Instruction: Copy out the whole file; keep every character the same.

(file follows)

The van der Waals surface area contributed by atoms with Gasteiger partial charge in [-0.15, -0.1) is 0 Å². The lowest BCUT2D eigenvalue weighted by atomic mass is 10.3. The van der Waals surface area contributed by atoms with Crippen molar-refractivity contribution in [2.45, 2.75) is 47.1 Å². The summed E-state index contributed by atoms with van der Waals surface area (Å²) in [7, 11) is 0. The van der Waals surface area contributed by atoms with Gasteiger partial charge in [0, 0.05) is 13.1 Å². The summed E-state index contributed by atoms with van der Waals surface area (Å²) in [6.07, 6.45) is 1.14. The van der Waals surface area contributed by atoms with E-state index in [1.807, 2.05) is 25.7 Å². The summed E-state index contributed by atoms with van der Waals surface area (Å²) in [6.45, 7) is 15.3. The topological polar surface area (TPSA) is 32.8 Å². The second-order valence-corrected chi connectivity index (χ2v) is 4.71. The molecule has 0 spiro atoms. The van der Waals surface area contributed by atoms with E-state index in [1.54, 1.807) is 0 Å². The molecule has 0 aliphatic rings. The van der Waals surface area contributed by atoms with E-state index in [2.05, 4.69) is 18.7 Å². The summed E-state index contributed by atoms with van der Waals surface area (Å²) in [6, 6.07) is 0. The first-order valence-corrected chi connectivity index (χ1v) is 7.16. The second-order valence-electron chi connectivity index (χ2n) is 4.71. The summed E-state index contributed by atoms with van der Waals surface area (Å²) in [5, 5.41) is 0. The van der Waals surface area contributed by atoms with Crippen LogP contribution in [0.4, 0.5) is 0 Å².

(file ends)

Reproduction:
The van der Waals surface area contributed by atoms with Gasteiger partial charge in [-0.15, -0.1) is 0 Å². The lowest BCUT2D eigenvalue weighted by atomic mass is 10.3. The van der Waals surface area contributed by atoms with Crippen molar-refractivity contribution in [2.45, 2.75) is 47.1 Å². The summed E-state index contributed by atoms with van der Waals surface area (Å²) in [7, 11) is 0. The van der Waals surface area contributed by atoms with Gasteiger partial charge in [0, 0.05) is 13.1 Å². The summed E-state index contributed by atoms with van der Waals surface area (Å²) in [6.07, 6.45) is 1.14. The van der Waals surface area contributed by atoms with E-state index in [1.807, 2.05) is 25.7 Å². The summed E-state index contributed by atoms with van der Waals surface area (Å²) in [6.45, 7) is 15.3. The topological polar surface area (TPSA) is 32.8 Å². The second-order valence-corrected chi connectivity index (χ2v) is 4.71. The molecule has 0 spiro atoms. The van der Waals surface area contributed by atoms with E-state index in [1.54, 1.807) is 0 Å². The molecule has 0 aliphatic rings. The van der Waals surface area contributed by atoms with E-state index in [2.05, 4.69) is 18.7 Å². The summed E-state index contributed by atoms with van der Waals surface area (Å²) in [6, 6.07) is 0. The first-order valence-corrected chi connectivity index (χ1v) is 7.16. The second-order valence-electron chi connectivity index (χ2n) is 4.71. The summed E-state index contributed by atoms with van der Waals surface area (Å²) in [5, 5.41) is 0. The van der Waals surface area contributed by atoms with Crippen LogP contribution in [0.4, 0.5) is 0 Å².